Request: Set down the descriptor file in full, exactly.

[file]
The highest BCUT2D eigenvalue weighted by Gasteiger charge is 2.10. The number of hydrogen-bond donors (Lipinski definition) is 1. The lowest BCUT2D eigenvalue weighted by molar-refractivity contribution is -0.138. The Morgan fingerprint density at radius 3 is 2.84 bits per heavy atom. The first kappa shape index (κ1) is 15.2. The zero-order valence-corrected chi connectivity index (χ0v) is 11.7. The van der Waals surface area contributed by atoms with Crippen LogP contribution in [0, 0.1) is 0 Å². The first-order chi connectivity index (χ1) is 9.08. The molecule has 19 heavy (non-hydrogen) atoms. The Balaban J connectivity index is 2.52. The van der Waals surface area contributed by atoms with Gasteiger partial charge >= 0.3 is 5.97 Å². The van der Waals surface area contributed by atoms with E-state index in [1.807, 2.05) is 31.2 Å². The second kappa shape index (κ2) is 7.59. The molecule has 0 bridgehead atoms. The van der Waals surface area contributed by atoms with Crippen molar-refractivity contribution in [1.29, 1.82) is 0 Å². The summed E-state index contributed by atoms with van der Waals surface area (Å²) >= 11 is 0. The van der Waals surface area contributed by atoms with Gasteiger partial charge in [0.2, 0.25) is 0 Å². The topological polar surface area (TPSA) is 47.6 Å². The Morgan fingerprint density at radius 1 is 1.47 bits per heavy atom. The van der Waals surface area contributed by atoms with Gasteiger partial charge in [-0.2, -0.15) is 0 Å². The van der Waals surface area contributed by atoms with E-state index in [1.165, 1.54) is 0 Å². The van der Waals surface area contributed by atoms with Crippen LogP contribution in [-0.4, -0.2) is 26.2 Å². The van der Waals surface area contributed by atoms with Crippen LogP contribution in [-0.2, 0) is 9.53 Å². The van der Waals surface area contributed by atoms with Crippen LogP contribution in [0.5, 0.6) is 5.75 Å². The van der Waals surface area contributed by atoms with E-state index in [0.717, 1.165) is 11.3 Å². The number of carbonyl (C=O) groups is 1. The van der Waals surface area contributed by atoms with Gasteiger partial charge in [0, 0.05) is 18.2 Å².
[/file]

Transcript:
The highest BCUT2D eigenvalue weighted by Gasteiger charge is 2.10. The number of hydrogen-bond donors (Lipinski definition) is 1. The lowest BCUT2D eigenvalue weighted by molar-refractivity contribution is -0.138. The Morgan fingerprint density at radius 3 is 2.84 bits per heavy atom. The first kappa shape index (κ1) is 15.2. The zero-order valence-corrected chi connectivity index (χ0v) is 11.7. The van der Waals surface area contributed by atoms with Crippen LogP contribution in [0, 0.1) is 0 Å². The first-order chi connectivity index (χ1) is 9.08. The molecule has 19 heavy (non-hydrogen) atoms. The Balaban J connectivity index is 2.52. The van der Waals surface area contributed by atoms with Gasteiger partial charge >= 0.3 is 5.97 Å². The van der Waals surface area contributed by atoms with E-state index in [1.807, 2.05) is 31.2 Å². The second kappa shape index (κ2) is 7.59. The molecule has 0 bridgehead atoms. The van der Waals surface area contributed by atoms with Crippen molar-refractivity contribution in [1.29, 1.82) is 0 Å². The summed E-state index contributed by atoms with van der Waals surface area (Å²) >= 11 is 0. The van der Waals surface area contributed by atoms with Gasteiger partial charge in [0.2, 0.25) is 0 Å². The topological polar surface area (TPSA) is 47.6 Å². The Morgan fingerprint density at radius 1 is 1.47 bits per heavy atom. The van der Waals surface area contributed by atoms with Gasteiger partial charge in [-0.2, -0.15) is 0 Å². The van der Waals surface area contributed by atoms with E-state index in [1.165, 1.54) is 0 Å². The van der Waals surface area contributed by atoms with Crippen LogP contribution in [-0.4, -0.2) is 26.2 Å². The van der Waals surface area contributed by atoms with Crippen LogP contribution in [-0.2, 0) is 9.53 Å². The van der Waals surface area contributed by atoms with Crippen LogP contribution in [0.5, 0.6) is 5.75 Å². The van der Waals surface area contributed by atoms with E-state index in [0.717, 1.165) is 11.3 Å². The number of carbonyl (C=O) groups is 1. The van der Waals surface area contributed by atoms with Gasteiger partial charge in [0, 0.05) is 18.2 Å².